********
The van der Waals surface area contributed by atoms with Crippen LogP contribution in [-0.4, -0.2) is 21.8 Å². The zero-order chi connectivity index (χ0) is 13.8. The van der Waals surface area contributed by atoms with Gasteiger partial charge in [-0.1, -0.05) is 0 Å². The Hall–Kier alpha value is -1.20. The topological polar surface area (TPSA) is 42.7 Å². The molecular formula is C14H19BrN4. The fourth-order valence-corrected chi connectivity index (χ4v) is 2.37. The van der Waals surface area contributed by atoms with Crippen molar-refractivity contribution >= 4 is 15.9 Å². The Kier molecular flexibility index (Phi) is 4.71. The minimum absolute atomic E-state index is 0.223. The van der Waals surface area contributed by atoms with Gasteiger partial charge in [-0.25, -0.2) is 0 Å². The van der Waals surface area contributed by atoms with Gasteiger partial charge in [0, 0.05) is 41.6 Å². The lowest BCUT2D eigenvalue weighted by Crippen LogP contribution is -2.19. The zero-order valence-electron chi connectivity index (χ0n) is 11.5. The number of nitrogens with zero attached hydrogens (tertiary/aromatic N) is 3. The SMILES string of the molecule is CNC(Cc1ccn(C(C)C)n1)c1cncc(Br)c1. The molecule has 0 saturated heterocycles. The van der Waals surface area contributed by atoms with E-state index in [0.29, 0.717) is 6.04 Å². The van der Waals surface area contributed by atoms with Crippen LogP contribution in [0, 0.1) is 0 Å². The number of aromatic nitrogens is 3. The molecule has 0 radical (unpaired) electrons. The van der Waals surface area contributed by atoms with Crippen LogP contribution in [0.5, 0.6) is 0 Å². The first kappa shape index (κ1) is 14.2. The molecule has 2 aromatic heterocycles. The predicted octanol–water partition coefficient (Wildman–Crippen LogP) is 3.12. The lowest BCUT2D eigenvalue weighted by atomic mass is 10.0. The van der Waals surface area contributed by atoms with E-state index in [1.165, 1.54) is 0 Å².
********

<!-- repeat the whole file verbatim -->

The van der Waals surface area contributed by atoms with Crippen LogP contribution in [-0.4, -0.2) is 21.8 Å². The zero-order chi connectivity index (χ0) is 13.8. The van der Waals surface area contributed by atoms with Gasteiger partial charge in [-0.1, -0.05) is 0 Å². The Hall–Kier alpha value is -1.20. The topological polar surface area (TPSA) is 42.7 Å². The molecular formula is C14H19BrN4. The fourth-order valence-corrected chi connectivity index (χ4v) is 2.37. The van der Waals surface area contributed by atoms with Crippen molar-refractivity contribution >= 4 is 15.9 Å². The Kier molecular flexibility index (Phi) is 4.71. The minimum absolute atomic E-state index is 0.223. The van der Waals surface area contributed by atoms with Gasteiger partial charge in [-0.25, -0.2) is 0 Å². The van der Waals surface area contributed by atoms with Gasteiger partial charge in [0, 0.05) is 41.6 Å². The lowest BCUT2D eigenvalue weighted by Crippen LogP contribution is -2.19. The zero-order valence-electron chi connectivity index (χ0n) is 11.5. The number of nitrogens with zero attached hydrogens (tertiary/aromatic N) is 3. The SMILES string of the molecule is CNC(Cc1ccn(C(C)C)n1)c1cncc(Br)c1. The molecule has 0 saturated heterocycles. The van der Waals surface area contributed by atoms with E-state index in [0.29, 0.717) is 6.04 Å². The van der Waals surface area contributed by atoms with Crippen LogP contribution in [0, 0.1) is 0 Å². The number of aromatic nitrogens is 3. The molecule has 0 radical (unpaired) electrons. The van der Waals surface area contributed by atoms with Crippen LogP contribution in [0.5, 0.6) is 0 Å². The first kappa shape index (κ1) is 14.2. The molecule has 2 aromatic heterocycles. The predicted octanol–water partition coefficient (Wildman–Crippen LogP) is 3.12. The lowest BCUT2D eigenvalue weighted by atomic mass is 10.0. The van der Waals surface area contributed by atoms with E-state index in [1.165, 1.54) is 0 Å².